Blessed Maria Fortunata Viti

The “Little Flower” of Benedictines

Sister Maria Fortunata Viti, an Italian Benedictine of the monastery of Santa Maria de ‘Franconi, died in 1922 at the age of 95. Her death, like her life, was unremarkable and little noticed except by her sisters in community.

The third of nine children she was given the name Anna Felice. Her early life was one of hardship: her mother died when she was young and her father was a heavy drinker and gambler, leaving it to Maria to care and provide for her younger siblings. With no formal education, she remained illiterate her entire life.

After entering Benedictine life as a lay sister as Sister Maria Fortunata, she found her calling as a housekeeper, constantly praying as she went about her daily tasks of sewing, mending and washing. In her community she was known for her piety and closeness to God.

Following her death, a number of miracles were reported by people praying at her unmarked gravesite, including two young girls healed from spinal meningitis. Church authorities soon took notice and investigated. Her remains were exhumed in 1935, and moved to the cathedral in Veroli, as 5,000 people joined the procession.

Fr. Thomas Brockhaus, monk of Mount Angel Abbey, promoted her beatification. As editor of St. Joseph Magazine, he published articles about her life and spirituality, and accounts of prayer petitions to her which had been granted. Father Thomas attended her beatification in 1967 and spent some time with the sisters at their monastery in Veroli, Italy. A warm connection between the two Benedictine communities was born.

The process for Blessed Fortunata’s canonization is ongoing, and continues to be supported by the Abbey. When Abbot Jeremy Driscoll and Fr. Odo Recker led a pilgrimage to Italy in October 2019, they were welcomed by the sisters at Santa Maria de ‘Franconi. Fr. Odo, now taking the lead in promoting her cause, recently received the blessing for this effort from Abbess Maria Louisa Ferrante.

A letter from Fr. Odo Recker, O.S.B.

Dear Friends,

Mount Angel has a long-standing commitment to promoting the cause for canonization of Sister Maria Fortunata Viti, O.S.B. Our monks who were studying in Rome at the time of exhumation were part of the choir of student-monks who sung at the event in 1935. Benedictines around the world became involved in promoting her cause. The monks at Mount Angel used their national publications, The Saint Joseph Magazine and the German language Saint Joseph’s Blatt, to tell her story and ask for prayers for her canonization. In recent years promoting the cause for canonization has tapered off until it was almost lost of entirely. But now we are renewing our effort.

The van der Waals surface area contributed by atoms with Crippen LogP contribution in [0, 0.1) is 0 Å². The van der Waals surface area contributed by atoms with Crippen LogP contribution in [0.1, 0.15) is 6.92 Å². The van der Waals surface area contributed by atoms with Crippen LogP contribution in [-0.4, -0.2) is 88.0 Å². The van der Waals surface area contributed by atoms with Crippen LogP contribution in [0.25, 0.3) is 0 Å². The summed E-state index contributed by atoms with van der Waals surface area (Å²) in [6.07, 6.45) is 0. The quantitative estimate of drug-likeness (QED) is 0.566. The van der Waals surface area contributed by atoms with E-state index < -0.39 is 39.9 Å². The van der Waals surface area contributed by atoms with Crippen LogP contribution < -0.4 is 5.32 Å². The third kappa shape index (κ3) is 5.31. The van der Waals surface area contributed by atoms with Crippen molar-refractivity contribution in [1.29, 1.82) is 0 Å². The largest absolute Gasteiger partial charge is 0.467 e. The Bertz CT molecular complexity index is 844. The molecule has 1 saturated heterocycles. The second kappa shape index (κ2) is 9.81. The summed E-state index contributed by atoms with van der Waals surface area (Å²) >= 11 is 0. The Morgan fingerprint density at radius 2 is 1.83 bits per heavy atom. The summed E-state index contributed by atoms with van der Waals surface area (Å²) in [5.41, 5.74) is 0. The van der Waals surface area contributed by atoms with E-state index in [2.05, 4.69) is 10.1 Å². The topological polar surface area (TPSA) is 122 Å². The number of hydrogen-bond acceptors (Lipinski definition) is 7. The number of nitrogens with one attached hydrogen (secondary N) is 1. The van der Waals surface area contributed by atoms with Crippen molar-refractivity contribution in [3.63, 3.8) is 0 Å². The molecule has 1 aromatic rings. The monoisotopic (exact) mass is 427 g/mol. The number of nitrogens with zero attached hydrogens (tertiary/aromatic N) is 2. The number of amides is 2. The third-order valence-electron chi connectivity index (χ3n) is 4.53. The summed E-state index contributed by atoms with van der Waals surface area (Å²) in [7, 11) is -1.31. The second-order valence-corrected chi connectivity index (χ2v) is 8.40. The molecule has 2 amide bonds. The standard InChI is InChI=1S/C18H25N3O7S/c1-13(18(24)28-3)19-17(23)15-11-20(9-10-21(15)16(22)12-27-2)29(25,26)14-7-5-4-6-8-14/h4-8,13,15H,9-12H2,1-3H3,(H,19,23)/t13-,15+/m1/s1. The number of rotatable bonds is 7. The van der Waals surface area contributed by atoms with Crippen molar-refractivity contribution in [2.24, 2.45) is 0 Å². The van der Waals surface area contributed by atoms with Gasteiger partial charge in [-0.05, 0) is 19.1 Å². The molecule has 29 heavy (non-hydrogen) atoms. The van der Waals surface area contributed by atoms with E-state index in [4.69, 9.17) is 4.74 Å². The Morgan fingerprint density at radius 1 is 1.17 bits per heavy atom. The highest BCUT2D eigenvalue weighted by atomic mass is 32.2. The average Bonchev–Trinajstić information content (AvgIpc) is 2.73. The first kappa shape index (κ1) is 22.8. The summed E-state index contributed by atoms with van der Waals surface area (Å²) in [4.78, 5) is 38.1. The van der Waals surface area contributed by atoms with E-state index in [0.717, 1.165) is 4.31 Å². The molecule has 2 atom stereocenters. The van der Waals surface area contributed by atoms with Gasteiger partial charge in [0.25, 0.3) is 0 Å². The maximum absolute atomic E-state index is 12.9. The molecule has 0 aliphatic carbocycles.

You may know that there are multiple stages in the canonization process. First, there is the investigation at the local level. The tribunal calls witnesses, and if a person passes this step, he or she is named a Servant of God. Once the petition goes to the Vatican and is accepted, the candidate becomes a Venerable.

A certified miracle granted through the intercession of the Venerable is needed for the candidate to be declared a Blessed by the Holy Father and allow for his or her veneration by the local Church or religious community. Finally, another miracle must be certified for the Blessed to be considered for canonization. If accepted, the Holy Father can declare the Blessed a Saint and be venerated by the universal Church.

We are seeking your help in praying for this final miracle through the intercession of Blessed Maria Fortunata. She has always been a powerful intercessor. Many favors and miracles have been granted through her intercession. We ask that if it is God’s will, that she be elevated to the rank of saint. And so we boldly ask for miracles through her.

We ask you to join us in praying for her canonization. Thank you.

Humility is the virtue that Maria Fortunata personifies. This insignificance is her greatness. We are reminded of the Magnificat, and this alone speaks to her degree of Christian authenticity and the depth of her spiritual perfection.

– Pope Paul VI (1967)